I remember, in one of my first years of teaching confirmation 2, preparing a lesson plan on the new morality of the New Testament. I arrived at the passage of the “Great Commandment”:
36 “Teacher, which is the greatest commandment in the Law?”
37 Jesus replied: “‘Love the Lord your God with all your heart and with all your soul and with all your mind.’[a]38 This is the first and greatest commandment.39 And the second is like it: ‘Love your neighbor as yourself.’[b]40 All the Law and the Prophets hang on these two commandments.”
Matthew 22:36-40 (NIV)
I was still young in faith at the time (and barely much older now) and I had never before reconciled why Jesus just pretty much re-wrote the ten commandments. I always thought “Old Testament God: Vengeful. Just. Righteous. New Testament God: Mercy, Love, Forgiveness.” We believe God is the same yesterday, today, and forever. This would be one of the first times that I realized God has always been “father” in the Old Testament, just as much as He is in the New Testament. This is what I shared with my students.
When you were growing up, how did your parents teach you to protect yourself? Did they explain how a car exhibits mass, force, and acceleration? Did they explain to you how electricity affects the human body when it passes through it? Have you ever tried to explain gravity to a child? The rules that were given to you were very simple. Simple to remember, and simple to obey. “Don’t cross the street.” “Don’t put your finger in the electrical outlet.” “Stop jumping off the couch.” All of these things were meant to protect us from a physical reality. Likewise the newborn nation of Israel needed a set of laws to protect them from a spiritual reality (and death as well). The wages of sin is death. God was guiding and teaching his children for their protection. When Jesus came and gave them the greatest commandments, he didn’t re-write the ten commandments. They were fulfilled in this teaching. Do these two things, and the rest will follow.
I’ve been listening to a talk by Dr. Scott Hanh about the Our Father prayer that’s really given me a new-found appreciation for our relationship with God. There is a lot to share but I’ll just talk about the first two words of the prayer. It’s easy to overlook just how radical these words must have sounded to jews of the time. In the Old Testament God is referred to as “father” 13 times. In the New Testament, Jesus refers to God as his father over 150 times. 30 times he speaks of God being our father. It’s a perspective that until this point probably hasn’t been too emphasized, but it’s the perspective that I think provides the greatest insight into God’s relationship with us, even from the beginning of time.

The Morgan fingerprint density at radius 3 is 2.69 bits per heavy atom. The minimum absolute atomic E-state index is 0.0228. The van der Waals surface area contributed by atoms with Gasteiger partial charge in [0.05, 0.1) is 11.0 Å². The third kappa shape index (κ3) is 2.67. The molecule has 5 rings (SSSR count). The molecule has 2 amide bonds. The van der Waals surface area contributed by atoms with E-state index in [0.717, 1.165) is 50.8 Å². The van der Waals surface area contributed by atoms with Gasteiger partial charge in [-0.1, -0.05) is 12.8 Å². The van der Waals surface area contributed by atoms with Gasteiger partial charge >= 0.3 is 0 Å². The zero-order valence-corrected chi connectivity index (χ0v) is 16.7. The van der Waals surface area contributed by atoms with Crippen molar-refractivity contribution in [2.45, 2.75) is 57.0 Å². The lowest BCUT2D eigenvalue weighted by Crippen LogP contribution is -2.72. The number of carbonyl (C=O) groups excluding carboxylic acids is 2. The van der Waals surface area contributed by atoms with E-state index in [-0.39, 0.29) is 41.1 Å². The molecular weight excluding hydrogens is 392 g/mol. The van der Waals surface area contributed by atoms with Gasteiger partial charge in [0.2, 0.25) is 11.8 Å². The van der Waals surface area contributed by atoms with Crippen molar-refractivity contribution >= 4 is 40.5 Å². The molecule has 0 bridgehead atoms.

As a Catholic calling God “father” is something that has just always been second nature to me. We are the redeemed children. I’ve never given it a second thought. But God’s fatherhood is unique to Christianity, something that I take for granted. If you were to refer to God as “father” to our Muslim brothers, you’d most certainly risk offending them. Fatherhood is human, not divine. God is not “father”, Allah is “master”. In fact Jesus isn’t even considered the son of God. God is not a father. He has no sons. That’s blasphemous. Islam is a religion of divine slavery. Islam itself is a word that literally means “submission”. a Muslim scholar once told Dr. Hanh, God does not love us like a father. This is something I cannot fathom, and I may never will. After hearing of this from Dr. Hanh I have an entirely new appreciation for this privilege that we have to call God our father.
If God is our father, it sheds some light on exactly where we are relative to God. Our father is in heaven, and we are not. We are not home. We are journeying to home. It’s a long journey, and many of us will take the long way. God willing, we’ll all make it. By the grace of God we have to help those that we fear may not. That’s another topic. But for today, let’s just remember that God is our father. God is our judge, our lawgiver, and our Lord. His justice is fatherly. His laws are fatherly. His love and reign is fatherly. God is ‘father’.